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Laguna Seca

June 1st, 2021

This is going to be expensive.” That was the first thought that went through my mind after I came to a stop.

I had just crashed a formula car in the iconic Corkscrew turn at Laguna Seca, and the car I was driving wasn’t mine.

Me driving down the Corkscrew

Me driving down the Corkscrew, before the incident

Sean and I had been at that iconic Northern California track for the previous couple of days doing one of the racing schools there. It was an arrive-and-drive program: we simply showed up with our driving gear, and they furnished the cars.

Our machines were Formula Renault 1600s made by Tatuus, with 1.6 L inline-4 engines, sequential manual gearboxes, and carbon fiber tubs. Wings (sort of) and slicks, too. They were faster than my Formula Vee that Sean had borrowed for his first track experience a few weeks earlier, but slower than my F1000.

Despite the unusually hot and humid October weather, we took advantage of every millisecond behind the wheel that the school program offered. So enthusiastic was Sean that he was the first driver of the weekend to run afoul of Laguna’s infamously strict noise limits.

We got to know the cars better, and we became increasingly comfortable pushing them through the turns.

Like the Corkscrew.

Sean (silver car in foreground) is ahead of me (red car in background) at Turn 6. Or, from my perspective, I was waiting to pass him. (That is a completely accurate description of the situation, right Sean?)

The Corkscrew is unquestionably the most famous corner at Laguna and easily in contention for being the most famous among all corners at all race circuits in the world. It’s a sharp blind left-hander that transitions into a moderately fast right-hand turn at its exit. That would be pretty ordinary, but what sets it apart is the elevation change from entry to exit: a loss of 60 vertical feet at an incredible grade of about -15%. Purists might scoff that turns 2, 9, and 11 are tougher to execute optimally, but that takes nothing away from the Corkscrew itself.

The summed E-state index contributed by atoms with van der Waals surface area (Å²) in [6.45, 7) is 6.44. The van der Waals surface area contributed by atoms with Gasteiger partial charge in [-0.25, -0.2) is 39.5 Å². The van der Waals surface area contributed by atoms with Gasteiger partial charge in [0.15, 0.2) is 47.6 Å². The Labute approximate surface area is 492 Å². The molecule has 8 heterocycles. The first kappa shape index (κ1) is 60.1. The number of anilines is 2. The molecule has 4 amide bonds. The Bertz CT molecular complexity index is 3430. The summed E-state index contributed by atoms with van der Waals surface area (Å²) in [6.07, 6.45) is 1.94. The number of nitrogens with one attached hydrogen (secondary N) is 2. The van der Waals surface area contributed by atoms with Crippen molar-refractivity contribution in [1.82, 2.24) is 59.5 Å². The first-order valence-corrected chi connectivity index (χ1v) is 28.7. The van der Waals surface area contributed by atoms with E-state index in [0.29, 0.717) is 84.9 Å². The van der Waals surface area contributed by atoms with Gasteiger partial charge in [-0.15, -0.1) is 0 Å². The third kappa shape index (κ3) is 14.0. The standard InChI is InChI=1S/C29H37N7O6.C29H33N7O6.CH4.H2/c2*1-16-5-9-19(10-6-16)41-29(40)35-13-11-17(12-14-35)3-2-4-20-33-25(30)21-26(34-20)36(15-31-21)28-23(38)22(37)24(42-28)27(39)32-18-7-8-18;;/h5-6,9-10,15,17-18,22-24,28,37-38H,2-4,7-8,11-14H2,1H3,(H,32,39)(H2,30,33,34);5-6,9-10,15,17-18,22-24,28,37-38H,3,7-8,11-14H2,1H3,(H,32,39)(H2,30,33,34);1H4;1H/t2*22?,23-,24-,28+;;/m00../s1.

Sean driving his F150 down the Corkscrew

Sean driving his F150 down the Corkscrew during the track tour

Near the end of the last track session of the last day of the school, I decided to get a bit more aggressive in the Corkscrew. Unfortunately, I lined up on the wrong visual reference tree for the turn-in.

The ground fell away, like normal, causing the car to get light — also like normal — but the slightly sub-optimal line led to a harder “landing” than usual. Nothing would have come of it but for a bolt in the front suspension that had been invisibly edging towards fatigue failure. The hard landing exceeded the strength of the remaining cross-sectional area in that bolt, the bolt sheared, and the front-left suspension collapsed. The now-unrestrained front-left pushrod punched upward and sent the shock cover flying.

Surprised but running on instinct, I kept it pointed straight and brought the car to a controlled stop just off the track surface. That gave me some time to sit there worrying about what I’d done to the car.

Fortunately, once the car got back to the paddock, the hallmarks of fatigue failure (beachmarks, light corrosion in a thread root, and a large fast-fracture zone) were clearly visible on the portion of the bolt that had stayed with the car. Would it have given way without my slight excursion beyond track limits? Hard to say. On the other hand, the race school owner was apologetic about the bolt being degraded in the first place.

Without either of us losing too much face, and with no real damage to the car other than perhaps the fiberglass shock cover, we came to an amicable agreement that everything was fine and engaged in a pleasant chat about racing.

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